Fear and Greed: Two Critical Factors that Drive Economic Markets

The economic market is very much attuned to our primal instincts; more than we care to admit. Even when experts turn to numbers being crunched, company profiles being carefully studied, and technical graphs being understood, nothing could prepare the market for the onslaught of the most primal of human emotions — fear and greed.

Even when we would like to see and study economic markets as an ideal and self-correcting entity — driven by an invisible hand — it is often distorted by fear or greed. What do we mean by this? In theory, the market place is seen to be ruled by an invisible hand.

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As Adam Smith postulates, the market is self-correcting and efficient as individuals would make profits and maximize them, without the intervention of government. The underlying reason for this is the assumption that people will buy and sell rationally. But do people really behave this way? I’m afraid the answer is no.

Far more often than we care to admit, our economic markets are driven by both fear and greed. There have been instances when greed would dictate the economic market as investors pour money out of excessive desire. In the financial market, greed may be seen in the strategy of value investing. This is the practice of buying stocks that trade for less than their “intrinsic” value, in short, value investors seek stocks that are undervalued. They buy lots of them, and then they sell for a higher price. This can skew to a trend that overvalues a company regardless of whether it’s fundamentals will stand.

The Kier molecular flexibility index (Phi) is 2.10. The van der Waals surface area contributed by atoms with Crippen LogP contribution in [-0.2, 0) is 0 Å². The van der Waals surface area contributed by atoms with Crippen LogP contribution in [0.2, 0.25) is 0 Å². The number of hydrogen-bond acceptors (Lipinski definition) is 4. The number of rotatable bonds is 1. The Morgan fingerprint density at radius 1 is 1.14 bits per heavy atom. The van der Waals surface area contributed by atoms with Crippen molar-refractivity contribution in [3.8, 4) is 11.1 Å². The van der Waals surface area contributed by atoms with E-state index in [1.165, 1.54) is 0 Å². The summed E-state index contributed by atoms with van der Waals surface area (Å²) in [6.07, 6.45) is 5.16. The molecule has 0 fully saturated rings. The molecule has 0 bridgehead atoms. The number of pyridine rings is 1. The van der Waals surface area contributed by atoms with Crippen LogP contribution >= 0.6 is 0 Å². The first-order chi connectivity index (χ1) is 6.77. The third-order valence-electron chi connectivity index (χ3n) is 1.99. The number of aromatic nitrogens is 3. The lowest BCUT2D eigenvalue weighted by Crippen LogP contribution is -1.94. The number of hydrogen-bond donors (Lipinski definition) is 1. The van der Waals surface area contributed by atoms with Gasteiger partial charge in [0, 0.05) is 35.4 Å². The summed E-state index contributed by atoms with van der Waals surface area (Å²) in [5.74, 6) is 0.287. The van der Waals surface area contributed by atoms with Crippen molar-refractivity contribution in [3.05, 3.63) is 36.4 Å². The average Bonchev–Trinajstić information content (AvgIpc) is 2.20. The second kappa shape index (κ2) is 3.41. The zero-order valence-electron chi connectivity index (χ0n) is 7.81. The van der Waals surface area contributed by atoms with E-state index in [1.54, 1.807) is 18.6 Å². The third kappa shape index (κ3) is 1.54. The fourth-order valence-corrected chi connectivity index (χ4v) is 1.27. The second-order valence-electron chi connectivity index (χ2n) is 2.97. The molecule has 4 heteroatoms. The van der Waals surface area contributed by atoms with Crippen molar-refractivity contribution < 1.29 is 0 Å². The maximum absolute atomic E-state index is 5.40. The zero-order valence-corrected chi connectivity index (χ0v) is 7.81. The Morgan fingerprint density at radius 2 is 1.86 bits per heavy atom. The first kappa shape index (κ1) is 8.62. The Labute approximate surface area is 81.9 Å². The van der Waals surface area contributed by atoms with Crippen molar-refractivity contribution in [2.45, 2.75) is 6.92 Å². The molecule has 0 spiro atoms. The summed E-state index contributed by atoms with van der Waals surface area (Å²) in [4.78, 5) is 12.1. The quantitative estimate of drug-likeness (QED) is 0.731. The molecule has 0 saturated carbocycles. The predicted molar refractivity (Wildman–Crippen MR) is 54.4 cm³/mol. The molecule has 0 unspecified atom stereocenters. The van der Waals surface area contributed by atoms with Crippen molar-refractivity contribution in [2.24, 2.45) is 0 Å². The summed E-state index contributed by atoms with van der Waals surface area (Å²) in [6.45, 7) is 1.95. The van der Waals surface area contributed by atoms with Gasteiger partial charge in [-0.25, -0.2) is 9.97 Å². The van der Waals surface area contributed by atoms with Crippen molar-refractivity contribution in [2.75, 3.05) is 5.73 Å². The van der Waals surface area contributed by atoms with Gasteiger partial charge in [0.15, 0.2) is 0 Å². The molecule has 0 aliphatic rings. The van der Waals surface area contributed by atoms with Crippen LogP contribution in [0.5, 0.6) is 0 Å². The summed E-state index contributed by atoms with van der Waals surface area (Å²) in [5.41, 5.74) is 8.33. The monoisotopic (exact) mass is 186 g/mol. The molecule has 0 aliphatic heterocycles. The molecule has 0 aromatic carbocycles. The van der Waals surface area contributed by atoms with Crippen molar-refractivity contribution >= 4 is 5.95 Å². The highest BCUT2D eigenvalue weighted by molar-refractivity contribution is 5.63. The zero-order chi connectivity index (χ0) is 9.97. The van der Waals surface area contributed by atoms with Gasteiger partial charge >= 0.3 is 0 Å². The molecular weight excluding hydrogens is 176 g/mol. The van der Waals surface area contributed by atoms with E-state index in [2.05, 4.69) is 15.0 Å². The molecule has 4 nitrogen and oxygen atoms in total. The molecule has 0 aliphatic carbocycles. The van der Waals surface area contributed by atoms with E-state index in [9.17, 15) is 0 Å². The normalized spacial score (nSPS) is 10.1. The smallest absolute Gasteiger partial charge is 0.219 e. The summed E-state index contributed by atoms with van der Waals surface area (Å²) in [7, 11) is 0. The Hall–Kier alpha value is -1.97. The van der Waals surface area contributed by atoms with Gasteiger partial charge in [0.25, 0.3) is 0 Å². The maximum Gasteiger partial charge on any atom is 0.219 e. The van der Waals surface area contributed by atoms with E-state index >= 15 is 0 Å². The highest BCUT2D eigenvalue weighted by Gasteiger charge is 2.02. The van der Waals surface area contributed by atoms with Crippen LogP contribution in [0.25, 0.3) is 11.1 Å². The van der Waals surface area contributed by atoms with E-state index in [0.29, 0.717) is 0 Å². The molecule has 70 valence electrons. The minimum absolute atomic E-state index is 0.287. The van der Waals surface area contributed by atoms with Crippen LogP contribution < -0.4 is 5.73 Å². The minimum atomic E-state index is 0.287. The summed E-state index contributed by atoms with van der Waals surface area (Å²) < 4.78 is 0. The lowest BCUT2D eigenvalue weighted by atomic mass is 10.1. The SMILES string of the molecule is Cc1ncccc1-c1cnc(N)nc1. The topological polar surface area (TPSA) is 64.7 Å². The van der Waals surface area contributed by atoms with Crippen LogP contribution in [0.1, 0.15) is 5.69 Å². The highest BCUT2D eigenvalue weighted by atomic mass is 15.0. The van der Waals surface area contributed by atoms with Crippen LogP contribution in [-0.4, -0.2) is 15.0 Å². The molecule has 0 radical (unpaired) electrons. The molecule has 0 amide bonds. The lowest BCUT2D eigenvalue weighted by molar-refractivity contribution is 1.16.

On the other hand, markets can also be skewed by fear. In anticipation of danger, such as a downward spiral of prices, investors can start selling their stocks in fear of generating more loses. In a herd mentality of non-thought decisions, this fear-driven phenomenon can create an ever downward trajectory for the market.

As you can see, both fear and greed are critical factors that drive economic markets. During a market correction for example, a greed-driven behavior would have caused the overvaluation of a stock. If investors that think they can earn more for a perceived undervalued stock would start selling for high, this would reach its ceiling and the market will correct itself eventually. This could start the downward trend until the price stabilizes. Fear can be seen in the market correction too. Fear can cause some investors to resort to panic, and therefore, start selling even when the normal behavior should have been to buy when it’s low and sell when it’s high. This can reinforce the downward spiral of the market, which in turn would reinforce greater fear.

So you see, both fear and greed are strong factors in how the market works. Given that these two are inherent and are also the primal motivations behind the volatility of the markets, it is important to be an informed investor. It pays to really pay attention to the market, and not just give in to the trends. It also matters that you know why you are investing in the first place. If you are a day trader, then by all means, listen to the ups and downs of the market. But if you're investing in the long run, then it pays to consider being more rational and level-headed and not heed to fear nor greed that easily.

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